Five changes in 2015 – What's different in the S.League?

The S.League enters its 20th season this weekend, and if there's one thing we've learnt over the years, it's that change is the only constant.

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Puzzled? Confused? Not sure what to expect?

Don't worry, your friendly neighbourhood is here to take you through what's different this season.

Only 10 remain

There are only 10 clubs in the league this season, down from 12 last year. Tanjong Pagar United will be sitting out this year, while Woodlands Wellington and Hougang United have merged to become... Hougang United.

That leaves with eight teams based in Singapore, of which seven are local. DPMM play their home games in Brunei, while Harimau Muda will be based at the Hang Jebat Stadium in Malacca.

The last time the league had just 10 teams was in 2004 & 2005. It increased to 11 the next year, and with Indonesia’s Sriwijaya FC already expressing their interest to play in the S.League, who knows, the number of teams may just increase again next year!

2.5 + 0.5 = 3!

With an even 10 teams participating in 2015, the league has decided to do away with the derided 2.5 round format, and instead return to a less headache-inducing three-round format that served the league so well for most of the last decade.

Last year's 2.5 round only served to confuse casual fans, with seventh-placed Hougang United finishing with more points than sixth-placed Balestier Khalsa.

The return of the three-round format also means that every club will have an equal amount of matches played at home away, and at the neutral Jalan Besar Stadium (live matches). Except Courts Young Lions, of course!

Marquee players no more

Also introduced for the 2013 S.League season along with the 2.5 rounds format was the ‘Star Player’ scheme, in which marquee players were supposed to inject quality into the league.

The player’s wages would not be counted towards the club’s monthly salary cap, and up to 30% would be subsidised by the league.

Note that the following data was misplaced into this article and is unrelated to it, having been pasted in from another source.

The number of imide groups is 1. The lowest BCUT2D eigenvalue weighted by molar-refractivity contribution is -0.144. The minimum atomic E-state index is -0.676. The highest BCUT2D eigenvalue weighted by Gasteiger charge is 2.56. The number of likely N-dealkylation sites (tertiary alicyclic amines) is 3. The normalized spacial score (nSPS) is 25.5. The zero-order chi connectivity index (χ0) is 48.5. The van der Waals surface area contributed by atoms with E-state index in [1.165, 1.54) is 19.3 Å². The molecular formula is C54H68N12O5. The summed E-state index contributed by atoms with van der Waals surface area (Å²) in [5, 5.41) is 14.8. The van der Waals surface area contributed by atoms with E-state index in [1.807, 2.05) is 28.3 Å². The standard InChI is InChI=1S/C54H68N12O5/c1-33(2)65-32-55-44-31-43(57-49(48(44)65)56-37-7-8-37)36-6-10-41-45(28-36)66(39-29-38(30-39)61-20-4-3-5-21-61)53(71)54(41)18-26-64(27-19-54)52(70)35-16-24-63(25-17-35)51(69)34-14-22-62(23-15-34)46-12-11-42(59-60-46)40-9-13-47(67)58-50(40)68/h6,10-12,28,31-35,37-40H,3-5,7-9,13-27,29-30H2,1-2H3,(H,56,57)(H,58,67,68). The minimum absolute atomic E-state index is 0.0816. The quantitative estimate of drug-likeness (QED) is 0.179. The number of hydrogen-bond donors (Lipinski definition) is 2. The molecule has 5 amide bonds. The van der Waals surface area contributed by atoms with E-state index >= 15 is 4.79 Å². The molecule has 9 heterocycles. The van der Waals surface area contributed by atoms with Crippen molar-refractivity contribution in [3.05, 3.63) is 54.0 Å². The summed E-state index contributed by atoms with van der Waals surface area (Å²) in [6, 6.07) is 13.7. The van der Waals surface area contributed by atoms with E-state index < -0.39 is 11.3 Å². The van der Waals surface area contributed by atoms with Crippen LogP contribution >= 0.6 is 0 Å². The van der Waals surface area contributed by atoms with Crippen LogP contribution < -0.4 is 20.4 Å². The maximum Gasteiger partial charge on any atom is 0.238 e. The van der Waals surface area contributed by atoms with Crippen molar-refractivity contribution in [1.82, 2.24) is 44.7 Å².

Yet two years after the scheme was introduced, results haven’t been ideal. While Lee Kwan Woo, Goran Ljubojevic and Monsef Zerka proved value for money, Kazuyuki Toda, Miljan Mrdakovic, and Martin Wagner appeared as though they were in the Lion City for an fully paid extended holiday.

Warriors head coach Alex Weaver summed it up best at the start of 2014.

"I'm not exactly a big fan of the status," he said. "You have to ask yourself why these (big-name) players would come. I just wonder if they are desperate to win an S.League title or if they're just happy to enjoy the fantastic lifestyle Singapore has to offer. I'm not trying to be negative on the scheme. It's just that I'd prefer younger, hungrier players than having an older, marquee one."

Age limits are gone

This isn't really a change from the 2014 season, but rather a rapid U-turn that happened during the off-season.

After the season ended last year, it was announced that each clubs would only be allowed five players who were above the age of 30 in 2015. The decision caused an instant uproar among both players and fans, with some claiming that the S.League were violating Ministry of Manpower rules.

The decision was then quickly reversed, and 2015 will see seasoned veterans Indra Sahdan, Noh Alam Shah (Tampines Rovers), Shahril Jantan, Imran Sahib (Home United), Anaz Hadee and Hafiz Osman (Geylang International) still plying their trade in the S.League, just to name a few.

Is this home, truly?

Four clubs will be changing their home stadiums in 2015.

Tampines Rovers, who were based at Clementi Stadium, will move to the vacant Jurong West Stadium, which is on the opposite side of Singapore while they wait for the Tampines Stadium to be rebuilt.

Harimau Muda will relocate from Johor to Malacca, shifting even further up north, while both Warriors and Home United have been forced to shift to Woodlands Stadium and Bishan Stadium respectively due to SEA Games preparation works at their original stadiums. 

To make matters worse, both uniformed clubs will move back to the Choa Chu Kang Stadium and Bishan Stadium in July once the SEA Games is over.

Confusing, huh?

Photo: Football Association of Singapore